Teruzzi was amazed: Todesco\'s specimen was the first known Italian dinosaur. After identifying the specimen, Teruzzi presented Dal Sasso with the opportunity to study the fossil. In the autumn of 1993 Dal Sasso began the task of examining the animal, a process which would not culminate for another five years. Before Dal Sasso even had a chance to properly examine it, however, the dinosaur that would later be named Scipionyx was first presented in a brief note authored by G. Leonardi and Teruzzi. After the publications of this preliminary paper, Dal Sasso joined forces with Marco Signore, a student at the University of Naples, to further study the specimen.
Around the time Signore joined the team, Dal Sasso was given permission by Superintendency of Salerno, where the fossil was housed, to prepare the specimen. Thanks to his skills in mechanical preparation of fossils preserved in limestone, Dal Sasso finished a beautiful preparation of the dinosaur in three years, a long period for a tiny fossil.
However, during the time of preparation tragedy struck. Dal Sasso was involved in a very serious car accident, which resulted in the amputation of his right leg and nearly the loss of his life. During the ordeal Dal Sasso was unsure whether he would still have the chance to prepare and study the specimen after he recuperated. Luckily, for science, Dal Sasso was allowed to work on the specimen after his accident. Between 1994-1997, along with preparator Sergio Rampinelli, Dal Sasso meticulously removed matrix and dirt from the dinosaur specimen, revealing its extraordinary preservation of soft tissues. One year after preparation was completed, Dal Sasso and Signore officially named Scipionyx in a 1998 paper appearing in Nature. Dal Sasso and Signore\'s 1998 paper revealed information that was hitherto unheard of: amazing soft tissue anatomy in a dinosaur.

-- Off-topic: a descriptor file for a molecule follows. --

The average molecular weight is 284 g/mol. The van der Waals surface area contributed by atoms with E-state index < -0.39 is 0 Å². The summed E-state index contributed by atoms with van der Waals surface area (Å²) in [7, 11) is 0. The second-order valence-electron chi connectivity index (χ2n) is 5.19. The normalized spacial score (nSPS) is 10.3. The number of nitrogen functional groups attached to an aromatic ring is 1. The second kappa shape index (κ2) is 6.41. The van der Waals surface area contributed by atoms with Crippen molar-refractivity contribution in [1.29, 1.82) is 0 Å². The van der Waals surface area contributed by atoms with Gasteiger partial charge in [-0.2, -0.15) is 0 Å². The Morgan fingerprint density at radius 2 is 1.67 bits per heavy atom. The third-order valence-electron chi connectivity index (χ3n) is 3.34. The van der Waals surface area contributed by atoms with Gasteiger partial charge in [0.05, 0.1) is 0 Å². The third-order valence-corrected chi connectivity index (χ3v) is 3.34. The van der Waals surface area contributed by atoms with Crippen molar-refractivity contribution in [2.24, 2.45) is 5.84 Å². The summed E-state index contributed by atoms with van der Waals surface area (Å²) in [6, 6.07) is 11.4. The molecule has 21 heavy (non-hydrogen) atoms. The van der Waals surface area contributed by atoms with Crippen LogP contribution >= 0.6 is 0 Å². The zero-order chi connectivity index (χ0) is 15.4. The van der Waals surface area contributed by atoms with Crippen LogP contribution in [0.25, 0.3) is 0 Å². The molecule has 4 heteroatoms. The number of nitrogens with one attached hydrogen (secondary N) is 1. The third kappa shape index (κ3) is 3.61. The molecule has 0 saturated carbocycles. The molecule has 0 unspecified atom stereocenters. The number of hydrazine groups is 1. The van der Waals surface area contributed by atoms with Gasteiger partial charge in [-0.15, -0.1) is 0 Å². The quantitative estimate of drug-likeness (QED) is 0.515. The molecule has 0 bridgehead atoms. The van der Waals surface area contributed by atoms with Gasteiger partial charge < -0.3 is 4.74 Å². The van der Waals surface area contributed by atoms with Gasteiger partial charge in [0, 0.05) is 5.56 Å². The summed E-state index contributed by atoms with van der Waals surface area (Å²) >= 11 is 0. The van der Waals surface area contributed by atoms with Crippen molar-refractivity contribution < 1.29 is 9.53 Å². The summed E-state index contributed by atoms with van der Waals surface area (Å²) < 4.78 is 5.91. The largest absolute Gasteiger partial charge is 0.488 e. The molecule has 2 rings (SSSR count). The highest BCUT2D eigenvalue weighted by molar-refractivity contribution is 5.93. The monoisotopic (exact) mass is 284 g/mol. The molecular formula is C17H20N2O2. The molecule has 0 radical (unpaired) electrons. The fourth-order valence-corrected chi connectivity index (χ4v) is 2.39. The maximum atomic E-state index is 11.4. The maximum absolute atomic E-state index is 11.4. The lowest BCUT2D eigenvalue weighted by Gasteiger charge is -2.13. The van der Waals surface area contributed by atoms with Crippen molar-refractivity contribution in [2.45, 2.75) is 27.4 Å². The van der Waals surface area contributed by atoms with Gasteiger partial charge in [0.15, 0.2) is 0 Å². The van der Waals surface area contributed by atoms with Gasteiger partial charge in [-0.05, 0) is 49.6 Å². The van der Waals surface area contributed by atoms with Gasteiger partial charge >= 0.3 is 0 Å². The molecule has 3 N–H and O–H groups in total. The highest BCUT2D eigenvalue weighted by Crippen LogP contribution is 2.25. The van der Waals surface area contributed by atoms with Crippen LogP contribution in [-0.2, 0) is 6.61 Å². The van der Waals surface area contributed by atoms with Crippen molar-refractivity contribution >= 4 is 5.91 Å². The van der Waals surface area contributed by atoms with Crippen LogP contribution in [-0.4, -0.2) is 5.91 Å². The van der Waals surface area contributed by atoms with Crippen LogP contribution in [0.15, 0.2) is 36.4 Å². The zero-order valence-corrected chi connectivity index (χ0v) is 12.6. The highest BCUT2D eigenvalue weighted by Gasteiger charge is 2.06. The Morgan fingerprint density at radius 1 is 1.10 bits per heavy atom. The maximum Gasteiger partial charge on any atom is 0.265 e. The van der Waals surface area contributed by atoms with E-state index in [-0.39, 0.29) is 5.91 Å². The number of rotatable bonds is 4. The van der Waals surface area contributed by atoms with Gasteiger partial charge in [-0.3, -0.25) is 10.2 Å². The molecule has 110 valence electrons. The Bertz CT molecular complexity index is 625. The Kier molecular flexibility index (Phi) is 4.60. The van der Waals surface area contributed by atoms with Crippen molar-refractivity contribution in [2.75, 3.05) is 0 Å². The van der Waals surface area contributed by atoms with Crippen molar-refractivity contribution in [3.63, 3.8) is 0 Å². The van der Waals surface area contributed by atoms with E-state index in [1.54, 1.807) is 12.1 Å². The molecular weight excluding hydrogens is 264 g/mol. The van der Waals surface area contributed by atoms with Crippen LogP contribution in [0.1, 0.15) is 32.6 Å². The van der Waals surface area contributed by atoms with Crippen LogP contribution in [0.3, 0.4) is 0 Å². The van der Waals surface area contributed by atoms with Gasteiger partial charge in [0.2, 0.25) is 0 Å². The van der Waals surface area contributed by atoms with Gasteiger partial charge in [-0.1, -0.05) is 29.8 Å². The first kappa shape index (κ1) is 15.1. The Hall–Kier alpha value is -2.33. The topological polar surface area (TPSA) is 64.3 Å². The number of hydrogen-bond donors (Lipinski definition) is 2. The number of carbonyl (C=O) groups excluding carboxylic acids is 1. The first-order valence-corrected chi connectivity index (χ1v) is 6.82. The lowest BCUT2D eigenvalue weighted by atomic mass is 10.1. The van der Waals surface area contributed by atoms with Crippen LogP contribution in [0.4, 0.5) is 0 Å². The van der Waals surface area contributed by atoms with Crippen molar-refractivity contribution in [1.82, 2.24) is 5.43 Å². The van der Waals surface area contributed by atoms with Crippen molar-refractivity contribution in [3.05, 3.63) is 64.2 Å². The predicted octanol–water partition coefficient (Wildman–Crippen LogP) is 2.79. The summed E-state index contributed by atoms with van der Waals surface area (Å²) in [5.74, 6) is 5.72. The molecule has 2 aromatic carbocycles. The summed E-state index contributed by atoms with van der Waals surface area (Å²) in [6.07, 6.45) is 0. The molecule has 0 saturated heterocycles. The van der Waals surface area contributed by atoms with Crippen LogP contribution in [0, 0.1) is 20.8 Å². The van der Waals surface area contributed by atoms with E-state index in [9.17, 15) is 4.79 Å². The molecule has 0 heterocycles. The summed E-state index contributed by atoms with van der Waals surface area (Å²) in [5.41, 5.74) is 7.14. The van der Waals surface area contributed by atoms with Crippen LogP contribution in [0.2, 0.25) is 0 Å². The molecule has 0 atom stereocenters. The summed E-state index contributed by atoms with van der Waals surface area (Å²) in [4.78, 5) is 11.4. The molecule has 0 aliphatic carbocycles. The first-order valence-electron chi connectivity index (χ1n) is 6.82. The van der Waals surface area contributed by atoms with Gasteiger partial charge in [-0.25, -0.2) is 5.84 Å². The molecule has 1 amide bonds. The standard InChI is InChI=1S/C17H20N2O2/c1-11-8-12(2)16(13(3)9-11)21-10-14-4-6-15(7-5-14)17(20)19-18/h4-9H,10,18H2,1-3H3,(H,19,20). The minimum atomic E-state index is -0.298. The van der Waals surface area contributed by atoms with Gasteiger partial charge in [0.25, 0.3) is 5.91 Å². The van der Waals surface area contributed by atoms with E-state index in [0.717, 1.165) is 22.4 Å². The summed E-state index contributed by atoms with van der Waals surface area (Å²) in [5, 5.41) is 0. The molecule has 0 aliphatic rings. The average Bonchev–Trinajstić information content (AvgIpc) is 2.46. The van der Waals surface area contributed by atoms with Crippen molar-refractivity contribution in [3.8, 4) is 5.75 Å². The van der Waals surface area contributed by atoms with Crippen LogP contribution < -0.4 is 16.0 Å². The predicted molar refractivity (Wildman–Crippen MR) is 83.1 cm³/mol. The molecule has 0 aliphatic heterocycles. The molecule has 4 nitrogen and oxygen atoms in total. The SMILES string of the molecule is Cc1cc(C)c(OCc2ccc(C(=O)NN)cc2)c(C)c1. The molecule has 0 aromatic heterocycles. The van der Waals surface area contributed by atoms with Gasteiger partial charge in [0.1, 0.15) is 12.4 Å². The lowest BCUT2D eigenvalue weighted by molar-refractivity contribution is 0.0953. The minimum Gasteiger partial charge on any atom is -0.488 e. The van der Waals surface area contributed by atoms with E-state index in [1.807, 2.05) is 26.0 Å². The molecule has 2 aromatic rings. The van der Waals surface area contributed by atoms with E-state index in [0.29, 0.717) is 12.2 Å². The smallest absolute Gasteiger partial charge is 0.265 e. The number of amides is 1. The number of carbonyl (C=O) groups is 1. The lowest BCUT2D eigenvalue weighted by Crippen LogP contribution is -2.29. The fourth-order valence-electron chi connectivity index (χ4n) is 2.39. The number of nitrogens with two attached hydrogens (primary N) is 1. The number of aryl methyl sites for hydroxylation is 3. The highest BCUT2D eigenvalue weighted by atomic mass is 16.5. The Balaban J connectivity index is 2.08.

Among other soft tissues, horny sheaths on the ungual phalanges, muscle remains in the pectoral and proximo-caudal regions, tendons under the tail, connective tissues associated with muscle bundles, trachea rings close to the furcula, and the entire intestine are preserved. In addition, there are traces of what might have been the liver, preserved as a reddish halo made of hematite. And, to make matters better, all preserved soft parts, save for the intestine and supposed liver, are 3-D mineralized tissues, and not simply
While the presence of the liver still causes debate, the mere suggestion of this organ has caused the most controversy of any of the soft tissue remains. Physiologist John Ruben and a group of coauthors described the supposed liver in depth, arguing that the liver \"proved\" that Scipionyx had a crocodile-like metabolism, and, therefore, was likely not warm-blooded and related to birds. This hypothesis was based on Ruben\'s interpretation of Scipionyx\'s lungs, which he believed were powered by a liver-piston system. Dal Sasso himself is still unclear if a liver is even preserved, much less about its function. \"I am not a physiologist.
However, from a morphological point of view, in my opinion there is not definite evidence that the liver of Scipionyx, despite (being) unusually deep under UV light, was powered by diaphragmatic muscles and was then eventually capable to act as a piston,\" he said.